Michael MacKay, Radio Lemberg, 16.01.2019
Ministers of European governments are making a stronger effort to connect with their eastern partner, Ukraine. Ministerial-level official visits to Ukraine are more significant now after the Russian Federation’s attack on the Ukrainian Navy on 25 November 2018.
A delegation of the foreign ministers of Ukraine, Lithuania, Poland, Estonia, and Latvia planned to fly to Mariupol on the Sea of Above on January 15. Winter weather changed their plans.
The Latvian foreign minister Edgars Rinkēvičs tweeted on January 15: “Ukrainian Air Force pilots tried to get us to Mariupol, unfortunately it was impossible due to weather conditions, good visit to Dnipro instead, military hospital, meeting with journalists and videoconference with mayor of Mariupol.”
In Dnipro, the foreign ministers met Ukrainian soldiers who were wounded in action on the battlefront in Donbas where the Russian Federation is invading Ukraine.
The current chairperson-in-office of the OSCE is Miroslav Lajčák, the Slovakian foreign minister. He went to Kyiv on January 15, where he received a briefing from the OSCE Special Monitoring Mission to Ukraine about its observations of the battlefront in Donbas where the Russian Federation is invading Ukraine.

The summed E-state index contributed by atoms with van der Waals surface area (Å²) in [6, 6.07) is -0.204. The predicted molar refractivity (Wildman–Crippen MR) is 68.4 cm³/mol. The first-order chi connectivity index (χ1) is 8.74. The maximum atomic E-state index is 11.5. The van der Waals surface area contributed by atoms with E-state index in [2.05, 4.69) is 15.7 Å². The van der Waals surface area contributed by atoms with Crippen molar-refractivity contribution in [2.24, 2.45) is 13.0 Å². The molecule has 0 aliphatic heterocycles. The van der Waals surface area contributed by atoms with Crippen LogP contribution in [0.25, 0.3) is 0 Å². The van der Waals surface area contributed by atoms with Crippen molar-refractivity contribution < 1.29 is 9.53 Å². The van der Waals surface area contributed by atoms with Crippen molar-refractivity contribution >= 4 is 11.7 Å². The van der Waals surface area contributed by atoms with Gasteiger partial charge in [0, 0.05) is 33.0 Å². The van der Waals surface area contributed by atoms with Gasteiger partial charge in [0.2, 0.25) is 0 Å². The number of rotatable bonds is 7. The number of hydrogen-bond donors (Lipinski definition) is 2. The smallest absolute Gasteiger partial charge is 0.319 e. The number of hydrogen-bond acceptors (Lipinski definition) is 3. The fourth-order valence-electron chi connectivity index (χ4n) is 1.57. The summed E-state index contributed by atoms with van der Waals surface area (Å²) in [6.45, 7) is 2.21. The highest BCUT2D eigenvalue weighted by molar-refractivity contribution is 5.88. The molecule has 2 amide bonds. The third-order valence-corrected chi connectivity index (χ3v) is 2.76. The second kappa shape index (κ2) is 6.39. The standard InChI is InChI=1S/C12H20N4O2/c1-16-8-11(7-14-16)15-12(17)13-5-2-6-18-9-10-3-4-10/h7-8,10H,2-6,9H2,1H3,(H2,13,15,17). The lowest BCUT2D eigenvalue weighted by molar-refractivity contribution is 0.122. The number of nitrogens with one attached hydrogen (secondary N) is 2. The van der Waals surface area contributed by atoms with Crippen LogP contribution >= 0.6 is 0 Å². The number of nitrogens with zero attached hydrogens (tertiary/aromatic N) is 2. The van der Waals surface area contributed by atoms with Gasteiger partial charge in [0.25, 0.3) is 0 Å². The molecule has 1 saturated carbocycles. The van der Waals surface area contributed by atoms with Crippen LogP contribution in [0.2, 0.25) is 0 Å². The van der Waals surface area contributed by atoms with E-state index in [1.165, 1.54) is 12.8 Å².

The foreign ministers did speak with the Mayor of Mariupol, Vadym Boychenko, with an audio/video link. Mayor Boychenko told them about the challenges Mariupol is facing, especially those springing from the Russian Federation’s effective maritime blockade of the Ukrainian ports by strangling the flow of commercial freighter traffic through the Kerch Strait.
Unfortunately, Minister Lajčák use language to appease Russian aggression that is common with the OSCE. He said in a tweet that he wants to “improve the situation of people most affected by the conflict in and around Ukraine.” In fact the ‘conflict’ is a war for which the Russian Federation is wholly responsible, having invaded Ukraine and partially occupied it in Crimea and Donbas. The people who are most adversely affected by Putin’s War are Europeans who live in Ukraine.
Without saying what they are, Minister Lajčák said that “issues” concerning Crimea and the Sea of Azov remain among the priorities of the OSCE. “The issue of Ukraine is a priority,” he said.
It is significant that the OSCE chairperson-in-office made Ukraine his first stop since assuming the post.
European ministers – with the notable exception of Lithuania’s foreign minister Linas Linkevičius – are still much too shy about confronting Russian aggression. It is no good to talk about the “conflict in Ukraine” without talking about the Russian Federation’s war against Ukraine that is the entire substance of that conflict.